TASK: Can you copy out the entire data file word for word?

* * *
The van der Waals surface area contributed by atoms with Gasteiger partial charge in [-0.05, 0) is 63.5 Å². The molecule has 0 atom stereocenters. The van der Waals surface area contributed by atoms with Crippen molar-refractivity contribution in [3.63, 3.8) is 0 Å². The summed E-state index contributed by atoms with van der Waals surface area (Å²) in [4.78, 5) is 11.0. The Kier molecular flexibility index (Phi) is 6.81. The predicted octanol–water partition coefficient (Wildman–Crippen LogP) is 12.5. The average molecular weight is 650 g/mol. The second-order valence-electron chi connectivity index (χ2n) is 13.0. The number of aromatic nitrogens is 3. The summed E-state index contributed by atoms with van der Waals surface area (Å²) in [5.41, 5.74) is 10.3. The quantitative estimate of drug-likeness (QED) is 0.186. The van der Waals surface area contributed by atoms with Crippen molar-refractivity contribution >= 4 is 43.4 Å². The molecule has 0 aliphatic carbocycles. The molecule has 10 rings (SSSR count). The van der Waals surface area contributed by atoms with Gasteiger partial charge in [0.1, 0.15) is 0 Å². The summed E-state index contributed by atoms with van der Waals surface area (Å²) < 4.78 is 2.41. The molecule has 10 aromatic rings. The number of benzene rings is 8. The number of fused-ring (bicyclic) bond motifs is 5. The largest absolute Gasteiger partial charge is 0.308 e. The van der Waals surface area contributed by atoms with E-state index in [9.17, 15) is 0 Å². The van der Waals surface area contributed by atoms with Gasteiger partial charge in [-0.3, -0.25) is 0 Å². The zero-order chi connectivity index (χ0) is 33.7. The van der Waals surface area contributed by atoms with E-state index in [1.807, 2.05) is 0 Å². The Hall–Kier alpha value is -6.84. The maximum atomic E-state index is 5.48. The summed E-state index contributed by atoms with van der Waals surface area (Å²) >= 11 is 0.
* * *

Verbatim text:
The van der Waals surface area contributed by atoms with Gasteiger partial charge in [-0.05, 0) is 63.5 Å². The molecule has 0 atom stereocenters. The van der Waals surface area contributed by atoms with Crippen molar-refractivity contribution in [3.63, 3.8) is 0 Å². The summed E-state index contributed by atoms with van der Waals surface area (Å²) in [4.78, 5) is 11.0. The Kier molecular flexibility index (Phi) is 6.81. The predicted octanol–water partition coefficient (Wildman–Crippen LogP) is 12.5. The average molecular weight is 650 g/mol. The second-order valence-electron chi connectivity index (χ2n) is 13.0. The number of aromatic nitrogens is 3. The summed E-state index contributed by atoms with van der Waals surface area (Å²) in [5.41, 5.74) is 10.3. The quantitative estimate of drug-likeness (QED) is 0.186. The van der Waals surface area contributed by atoms with Crippen molar-refractivity contribution >= 4 is 43.4 Å². The molecule has 0 aliphatic carbocycles. The molecule has 10 rings (SSSR count). The van der Waals surface area contributed by atoms with Gasteiger partial charge in [0.1, 0.15) is 0 Å². The summed E-state index contributed by atoms with van der Waals surface area (Å²) < 4.78 is 2.41. The molecule has 10 aromatic rings. The number of benzene rings is 8. The number of fused-ring (bicyclic) bond motifs is 5. The largest absolute Gasteiger partial charge is 0.308 e. The van der Waals surface area contributed by atoms with E-state index in [9.17, 15) is 0 Å². The van der Waals surface area contributed by atoms with Gasteiger partial charge in [-0.3, -0.25) is 0 Å². The zero-order chi connectivity index (χ0) is 33.7. The van der Waals surface area contributed by atoms with E-state index in [1.807, 2.05) is 0 Å². The Hall–Kier alpha value is -6.84. The maximum atomic E-state index is 5.48. The summed E-state index contributed by atoms with van der Waals surface area (Å²) >= 11 is 0.